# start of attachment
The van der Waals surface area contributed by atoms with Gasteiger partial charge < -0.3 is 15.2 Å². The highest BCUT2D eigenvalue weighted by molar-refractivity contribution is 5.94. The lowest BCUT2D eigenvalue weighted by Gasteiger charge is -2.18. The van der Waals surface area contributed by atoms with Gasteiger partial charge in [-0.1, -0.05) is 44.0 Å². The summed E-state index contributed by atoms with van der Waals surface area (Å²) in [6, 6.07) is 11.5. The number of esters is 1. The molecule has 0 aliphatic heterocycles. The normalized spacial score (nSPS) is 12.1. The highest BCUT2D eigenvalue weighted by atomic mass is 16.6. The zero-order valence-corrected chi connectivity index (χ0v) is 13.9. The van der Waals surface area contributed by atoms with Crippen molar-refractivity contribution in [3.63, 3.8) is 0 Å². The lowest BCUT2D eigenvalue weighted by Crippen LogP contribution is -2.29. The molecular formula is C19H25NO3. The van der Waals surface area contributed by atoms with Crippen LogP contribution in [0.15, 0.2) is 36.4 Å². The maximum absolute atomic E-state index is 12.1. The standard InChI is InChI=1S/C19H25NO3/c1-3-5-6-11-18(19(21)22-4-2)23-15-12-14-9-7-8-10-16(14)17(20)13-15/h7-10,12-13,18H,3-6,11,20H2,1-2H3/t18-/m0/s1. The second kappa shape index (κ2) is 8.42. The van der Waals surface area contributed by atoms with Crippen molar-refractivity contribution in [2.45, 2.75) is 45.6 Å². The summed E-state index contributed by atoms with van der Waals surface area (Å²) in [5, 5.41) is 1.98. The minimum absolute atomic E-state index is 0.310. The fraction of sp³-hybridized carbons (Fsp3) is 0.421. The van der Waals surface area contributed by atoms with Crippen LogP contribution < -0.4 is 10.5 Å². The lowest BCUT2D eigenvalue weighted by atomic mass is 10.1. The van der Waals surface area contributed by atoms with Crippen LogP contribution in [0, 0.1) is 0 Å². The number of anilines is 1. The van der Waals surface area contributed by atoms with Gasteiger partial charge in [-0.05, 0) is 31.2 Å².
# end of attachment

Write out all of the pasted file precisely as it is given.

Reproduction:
The van der Waals surface area contributed by atoms with Gasteiger partial charge < -0.3 is 15.2 Å². The highest BCUT2D eigenvalue weighted by molar-refractivity contribution is 5.94. The lowest BCUT2D eigenvalue weighted by Gasteiger charge is -2.18. The van der Waals surface area contributed by atoms with Gasteiger partial charge in [-0.1, -0.05) is 44.0 Å². The summed E-state index contributed by atoms with van der Waals surface area (Å²) in [6, 6.07) is 11.5. The number of esters is 1. The molecule has 0 aliphatic heterocycles. The normalized spacial score (nSPS) is 12.1. The highest BCUT2D eigenvalue weighted by atomic mass is 16.6. The zero-order valence-corrected chi connectivity index (χ0v) is 13.9. The van der Waals surface area contributed by atoms with Crippen molar-refractivity contribution in [3.63, 3.8) is 0 Å². The lowest BCUT2D eigenvalue weighted by Crippen LogP contribution is -2.29. The molecular formula is C19H25NO3. The van der Waals surface area contributed by atoms with Crippen LogP contribution in [0.15, 0.2) is 36.4 Å². The maximum absolute atomic E-state index is 12.1. The standard InChI is InChI=1S/C19H25NO3/c1-3-5-6-11-18(19(21)22-4-2)23-15-12-14-9-7-8-10-16(14)17(20)13-15/h7-10,12-13,18H,3-6,11,20H2,1-2H3/t18-/m0/s1. The second kappa shape index (κ2) is 8.42. The van der Waals surface area contributed by atoms with Crippen molar-refractivity contribution in [2.45, 2.75) is 45.6 Å². The summed E-state index contributed by atoms with van der Waals surface area (Å²) in [5, 5.41) is 1.98. The minimum absolute atomic E-state index is 0.310. The fraction of sp³-hybridized carbons (Fsp3) is 0.421. The van der Waals surface area contributed by atoms with Crippen LogP contribution < -0.4 is 10.5 Å². The lowest BCUT2D eigenvalue weighted by atomic mass is 10.1. The van der Waals surface area contributed by atoms with Crippen LogP contribution in [0, 0.1) is 0 Å². The number of anilines is 1. The van der Waals surface area contributed by atoms with Gasteiger partial charge in [-0.05, 0) is 31.2 Å².